The Minya Criminal Court has sentenced 10 defendants to five years in prison each for their role in a wave of hate crimes committed against the Coptic Christian community in 2016 in the village of Korm in Abu Qurqas. The ruling, issued yesterday Tuesday the 16th of June, also acquitted 14 others due to insufficient evidence tying them to the crimes, which included acts of violence, vandalism and arson attacks against the Coptic Christian citizens of Abu Qurqas, Minya.
The violence broke out in May 2016 in the village of Korm following rumors of an interfaith affair between a Muslim woman and a Coptic Christian man, Attiya Daniel. Daniel’s mother, Soad Thabet, was targeted by angry mobs of Muslim villagers who dragged her out of her home, assaulted her, stripped her and paraded her naked in the streets.
الحمد لله العدل والحق ظهر في قضية سيدة الكرم .. السجن 5 سنوات لـ10 متهمين
تحية للنائب العام للطعن على الحكم السابق واعادة المحاكمة …. تحية لكل شاهد على الحق … تحية لقضاء عادل لا يرضى الظلم ….
— Maya Morsy (@mayamorsy) June 15, 2021
Thabet’s assailants have yet to face justice, however. In December 2020, the Minya Criminal Court acquitted three men who were allegedly involved in the brutal attack against Thabet who was 66 at the time of the incident.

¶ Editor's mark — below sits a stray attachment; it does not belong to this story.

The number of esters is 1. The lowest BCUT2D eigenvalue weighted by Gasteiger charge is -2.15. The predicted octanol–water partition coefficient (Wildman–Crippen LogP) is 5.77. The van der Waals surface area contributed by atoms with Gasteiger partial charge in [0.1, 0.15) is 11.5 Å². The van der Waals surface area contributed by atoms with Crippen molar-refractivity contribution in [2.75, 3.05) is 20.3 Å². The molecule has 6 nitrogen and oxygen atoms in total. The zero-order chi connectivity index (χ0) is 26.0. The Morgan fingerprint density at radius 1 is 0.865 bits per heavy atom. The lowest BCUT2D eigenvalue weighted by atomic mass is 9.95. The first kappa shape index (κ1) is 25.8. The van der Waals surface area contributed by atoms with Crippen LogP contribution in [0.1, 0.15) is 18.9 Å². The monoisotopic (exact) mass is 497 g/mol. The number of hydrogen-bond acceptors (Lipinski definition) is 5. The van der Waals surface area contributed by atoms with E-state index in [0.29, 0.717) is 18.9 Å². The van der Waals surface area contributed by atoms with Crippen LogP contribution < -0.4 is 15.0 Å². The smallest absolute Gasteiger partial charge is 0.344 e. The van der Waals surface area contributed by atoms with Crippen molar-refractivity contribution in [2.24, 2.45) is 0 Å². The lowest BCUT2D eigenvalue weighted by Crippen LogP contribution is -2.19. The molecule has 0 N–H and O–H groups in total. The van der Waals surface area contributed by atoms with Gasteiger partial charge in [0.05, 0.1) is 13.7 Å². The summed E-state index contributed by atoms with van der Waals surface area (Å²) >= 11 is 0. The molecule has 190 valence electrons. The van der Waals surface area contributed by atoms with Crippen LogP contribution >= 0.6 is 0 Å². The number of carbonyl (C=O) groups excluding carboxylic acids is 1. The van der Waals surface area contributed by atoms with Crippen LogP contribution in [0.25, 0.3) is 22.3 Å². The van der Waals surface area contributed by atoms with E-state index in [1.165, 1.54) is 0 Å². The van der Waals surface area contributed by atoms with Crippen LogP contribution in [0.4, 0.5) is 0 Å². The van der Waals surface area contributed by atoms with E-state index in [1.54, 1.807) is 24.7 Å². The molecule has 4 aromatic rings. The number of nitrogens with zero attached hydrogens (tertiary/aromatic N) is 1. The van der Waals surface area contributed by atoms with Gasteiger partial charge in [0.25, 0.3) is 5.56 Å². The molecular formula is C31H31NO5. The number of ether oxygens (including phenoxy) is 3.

Shortly after their acquittal last year, which prompted public outrage and harsh criticism from the human rights community, Egypt’s Public Prosecutor announced that his office would look into the possibility of appealing the controversial verdict.
In a Facebook statement, Sherif Adeeb, the lawyer representing Thabet in these legal proceedings, said that two of her assailants were among those sentenced yesterday, adding that his client’s case has now been brought before the Court of Cassation for further adjudication.
Speaking to Egyptian media platform Masrawy, Soad commented on yesterday’s verdict, saying, “the ruling issued was in connection to the arson attacks case, but my case still doesn’t have a court date yet. I trust that God will give me justice because He doesn’t accept injustice.”
Also commenting on the verdict was Maya Morsy, the head of Egypt’s National Council for Women (NCW), who tweeted, “thank God for justice, the truth has been revealed in the Korm case … Respects to the Public Prosecutor for appealing the previous ruling and retrying the case, respects to everyone who gave honest testimony, respects to a fair judiciary that doesn’t accept injustice.” Addressing Thabet in her tweet, she wrote, “the wrong done to you has been righted. Do not grieve.”